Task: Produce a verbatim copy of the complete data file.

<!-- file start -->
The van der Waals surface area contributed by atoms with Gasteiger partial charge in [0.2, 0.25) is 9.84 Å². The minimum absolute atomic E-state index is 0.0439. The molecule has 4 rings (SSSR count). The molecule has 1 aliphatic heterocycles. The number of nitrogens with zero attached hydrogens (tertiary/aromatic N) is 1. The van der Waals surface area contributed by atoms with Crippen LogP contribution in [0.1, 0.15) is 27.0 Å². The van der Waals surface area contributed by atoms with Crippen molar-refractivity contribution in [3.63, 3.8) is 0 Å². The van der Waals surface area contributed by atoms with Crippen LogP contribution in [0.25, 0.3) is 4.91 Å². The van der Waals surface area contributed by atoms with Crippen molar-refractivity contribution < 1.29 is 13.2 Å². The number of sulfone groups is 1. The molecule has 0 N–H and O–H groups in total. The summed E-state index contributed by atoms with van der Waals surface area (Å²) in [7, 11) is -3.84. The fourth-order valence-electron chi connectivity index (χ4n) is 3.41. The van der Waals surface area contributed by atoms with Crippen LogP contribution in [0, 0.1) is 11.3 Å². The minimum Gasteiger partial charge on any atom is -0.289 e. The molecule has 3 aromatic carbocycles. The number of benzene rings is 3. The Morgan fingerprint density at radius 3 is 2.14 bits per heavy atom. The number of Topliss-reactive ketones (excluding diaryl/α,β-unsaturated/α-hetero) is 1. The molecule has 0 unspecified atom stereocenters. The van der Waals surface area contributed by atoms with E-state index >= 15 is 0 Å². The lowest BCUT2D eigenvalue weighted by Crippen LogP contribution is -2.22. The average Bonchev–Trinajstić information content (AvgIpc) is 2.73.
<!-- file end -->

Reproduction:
The van der Waals surface area contributed by atoms with Gasteiger partial charge in [0.2, 0.25) is 9.84 Å². The minimum absolute atomic E-state index is 0.0439. The molecule has 4 rings (SSSR count). The molecule has 1 aliphatic heterocycles. The number of nitrogens with zero attached hydrogens (tertiary/aromatic N) is 1. The van der Waals surface area contributed by atoms with Crippen LogP contribution in [0.1, 0.15) is 27.0 Å². The van der Waals surface area contributed by atoms with Crippen molar-refractivity contribution in [3.63, 3.8) is 0 Å². The van der Waals surface area contributed by atoms with Crippen LogP contribution in [0.25, 0.3) is 4.91 Å². The van der Waals surface area contributed by atoms with Crippen molar-refractivity contribution < 1.29 is 13.2 Å². The number of sulfone groups is 1. The molecule has 0 N–H and O–H groups in total. The summed E-state index contributed by atoms with van der Waals surface area (Å²) in [7, 11) is -3.84. The fourth-order valence-electron chi connectivity index (χ4n) is 3.41. The van der Waals surface area contributed by atoms with Crippen LogP contribution in [0, 0.1) is 11.3 Å². The minimum Gasteiger partial charge on any atom is -0.289 e. The molecule has 3 aromatic carbocycles. The number of benzene rings is 3. The Morgan fingerprint density at radius 3 is 2.14 bits per heavy atom. The number of Topliss-reactive ketones (excluding diaryl/α,β-unsaturated/α-hetero) is 1. The molecule has 0 unspecified atom stereocenters. The van der Waals surface area contributed by atoms with E-state index >= 15 is 0 Å². The lowest BCUT2D eigenvalue weighted by Crippen LogP contribution is -2.22. The average Bonchev–Trinajstić information content (AvgIpc) is 2.73.